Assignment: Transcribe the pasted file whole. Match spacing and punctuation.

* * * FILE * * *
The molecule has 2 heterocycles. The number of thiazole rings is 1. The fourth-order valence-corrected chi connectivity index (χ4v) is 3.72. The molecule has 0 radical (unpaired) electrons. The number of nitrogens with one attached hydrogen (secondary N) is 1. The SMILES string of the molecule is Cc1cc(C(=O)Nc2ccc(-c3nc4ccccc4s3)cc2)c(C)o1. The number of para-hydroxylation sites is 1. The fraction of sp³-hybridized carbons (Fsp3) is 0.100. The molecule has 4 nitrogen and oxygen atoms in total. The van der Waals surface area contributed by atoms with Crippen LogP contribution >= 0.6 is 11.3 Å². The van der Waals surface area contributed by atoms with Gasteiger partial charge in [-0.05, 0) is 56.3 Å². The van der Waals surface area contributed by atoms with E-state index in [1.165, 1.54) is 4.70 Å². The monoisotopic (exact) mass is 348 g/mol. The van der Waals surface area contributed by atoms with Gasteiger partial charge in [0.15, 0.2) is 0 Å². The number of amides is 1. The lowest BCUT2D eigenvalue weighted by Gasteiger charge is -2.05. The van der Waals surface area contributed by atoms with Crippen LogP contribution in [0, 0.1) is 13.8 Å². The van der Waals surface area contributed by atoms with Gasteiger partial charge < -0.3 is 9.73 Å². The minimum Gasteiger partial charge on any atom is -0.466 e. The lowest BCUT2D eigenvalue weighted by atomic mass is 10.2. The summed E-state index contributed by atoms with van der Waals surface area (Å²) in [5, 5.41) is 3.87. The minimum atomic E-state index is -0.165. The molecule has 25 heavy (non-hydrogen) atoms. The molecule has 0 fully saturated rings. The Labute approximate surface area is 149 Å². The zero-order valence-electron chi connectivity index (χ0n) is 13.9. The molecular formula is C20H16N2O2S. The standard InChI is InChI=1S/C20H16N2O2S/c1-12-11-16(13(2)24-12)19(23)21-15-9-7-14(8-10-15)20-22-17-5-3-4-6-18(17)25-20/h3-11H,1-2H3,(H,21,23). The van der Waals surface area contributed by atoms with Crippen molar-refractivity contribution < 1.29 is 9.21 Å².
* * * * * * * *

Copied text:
The molecule has 2 heterocycles. The number of thiazole rings is 1. The fourth-order valence-corrected chi connectivity index (χ4v) is 3.72. The molecule has 0 radical (unpaired) electrons. The number of nitrogens with one attached hydrogen (secondary N) is 1. The SMILES string of the molecule is Cc1cc(C(=O)Nc2ccc(-c3nc4ccccc4s3)cc2)c(C)o1. The number of para-hydroxylation sites is 1. The fraction of sp³-hybridized carbons (Fsp3) is 0.100. The molecule has 4 nitrogen and oxygen atoms in total. The van der Waals surface area contributed by atoms with Crippen LogP contribution >= 0.6 is 11.3 Å². The van der Waals surface area contributed by atoms with Gasteiger partial charge in [-0.05, 0) is 56.3 Å². The van der Waals surface area contributed by atoms with E-state index in [1.165, 1.54) is 4.70 Å². The monoisotopic (exact) mass is 348 g/mol. The van der Waals surface area contributed by atoms with Gasteiger partial charge in [0.15, 0.2) is 0 Å². The number of amides is 1. The lowest BCUT2D eigenvalue weighted by Gasteiger charge is -2.05. The van der Waals surface area contributed by atoms with Crippen LogP contribution in [0, 0.1) is 13.8 Å². The van der Waals surface area contributed by atoms with Gasteiger partial charge < -0.3 is 9.73 Å². The minimum Gasteiger partial charge on any atom is -0.466 e. The lowest BCUT2D eigenvalue weighted by atomic mass is 10.2. The summed E-state index contributed by atoms with van der Waals surface area (Å²) in [5, 5.41) is 3.87. The minimum atomic E-state index is -0.165. The molecule has 25 heavy (non-hydrogen) atoms. The molecule has 0 fully saturated rings. The Labute approximate surface area is 149 Å². The zero-order valence-electron chi connectivity index (χ0n) is 13.9. The molecular formula is C20H16N2O2S. The standard InChI is InChI=1S/C20H16N2O2S/c1-12-11-16(13(2)24-12)19(23)21-15-9-7-14(8-10-15)20-22-17-5-3-4-6-18(17)25-20/h3-11H,1-2H3,(H,21,23). The van der Waals surface area contributed by atoms with Crippen molar-refractivity contribution < 1.29 is 9.21 Å².